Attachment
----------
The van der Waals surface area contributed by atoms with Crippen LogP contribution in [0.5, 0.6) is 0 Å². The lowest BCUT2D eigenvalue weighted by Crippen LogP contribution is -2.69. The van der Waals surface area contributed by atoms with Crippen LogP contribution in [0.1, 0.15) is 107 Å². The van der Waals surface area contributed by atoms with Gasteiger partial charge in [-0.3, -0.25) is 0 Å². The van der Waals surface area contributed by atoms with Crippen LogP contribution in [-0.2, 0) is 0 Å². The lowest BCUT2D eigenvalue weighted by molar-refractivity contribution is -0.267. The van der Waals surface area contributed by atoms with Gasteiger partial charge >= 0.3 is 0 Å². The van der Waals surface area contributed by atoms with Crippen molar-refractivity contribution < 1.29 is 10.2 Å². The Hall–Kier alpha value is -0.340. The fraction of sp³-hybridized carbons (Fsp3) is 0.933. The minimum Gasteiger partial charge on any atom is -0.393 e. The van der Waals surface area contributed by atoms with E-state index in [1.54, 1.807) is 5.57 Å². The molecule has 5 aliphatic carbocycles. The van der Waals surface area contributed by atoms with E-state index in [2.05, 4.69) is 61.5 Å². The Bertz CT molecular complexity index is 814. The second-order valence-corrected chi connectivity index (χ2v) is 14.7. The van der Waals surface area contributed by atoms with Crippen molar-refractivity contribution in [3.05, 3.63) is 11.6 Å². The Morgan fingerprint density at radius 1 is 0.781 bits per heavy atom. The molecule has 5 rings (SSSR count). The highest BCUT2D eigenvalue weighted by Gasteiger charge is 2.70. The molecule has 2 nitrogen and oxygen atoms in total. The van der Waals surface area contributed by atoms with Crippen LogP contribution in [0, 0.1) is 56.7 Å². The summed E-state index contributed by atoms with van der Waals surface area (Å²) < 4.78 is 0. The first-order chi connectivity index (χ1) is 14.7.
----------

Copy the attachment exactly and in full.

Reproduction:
The van der Waals surface area contributed by atoms with Crippen LogP contribution in [0.5, 0.6) is 0 Å². The lowest BCUT2D eigenvalue weighted by Crippen LogP contribution is -2.69. The van der Waals surface area contributed by atoms with Crippen LogP contribution in [0.1, 0.15) is 107 Å². The van der Waals surface area contributed by atoms with Gasteiger partial charge in [-0.3, -0.25) is 0 Å². The van der Waals surface area contributed by atoms with Crippen LogP contribution in [-0.2, 0) is 0 Å². The lowest BCUT2D eigenvalue weighted by molar-refractivity contribution is -0.267. The van der Waals surface area contributed by atoms with Gasteiger partial charge >= 0.3 is 0 Å². The van der Waals surface area contributed by atoms with Crippen molar-refractivity contribution < 1.29 is 10.2 Å². The Hall–Kier alpha value is -0.340. The fraction of sp³-hybridized carbons (Fsp3) is 0.933. The minimum Gasteiger partial charge on any atom is -0.393 e. The van der Waals surface area contributed by atoms with E-state index in [1.54, 1.807) is 5.57 Å². The molecule has 5 aliphatic carbocycles. The van der Waals surface area contributed by atoms with E-state index in [2.05, 4.69) is 61.5 Å². The Bertz CT molecular complexity index is 814. The second-order valence-corrected chi connectivity index (χ2v) is 14.7. The van der Waals surface area contributed by atoms with Crippen molar-refractivity contribution in [3.05, 3.63) is 11.6 Å². The Morgan fingerprint density at radius 1 is 0.781 bits per heavy atom. The molecule has 5 rings (SSSR count). The highest BCUT2D eigenvalue weighted by Gasteiger charge is 2.70. The molecule has 2 nitrogen and oxygen atoms in total. The van der Waals surface area contributed by atoms with Crippen LogP contribution in [0, 0.1) is 56.7 Å². The summed E-state index contributed by atoms with van der Waals surface area (Å²) < 4.78 is 0. The first-order chi connectivity index (χ1) is 14.7.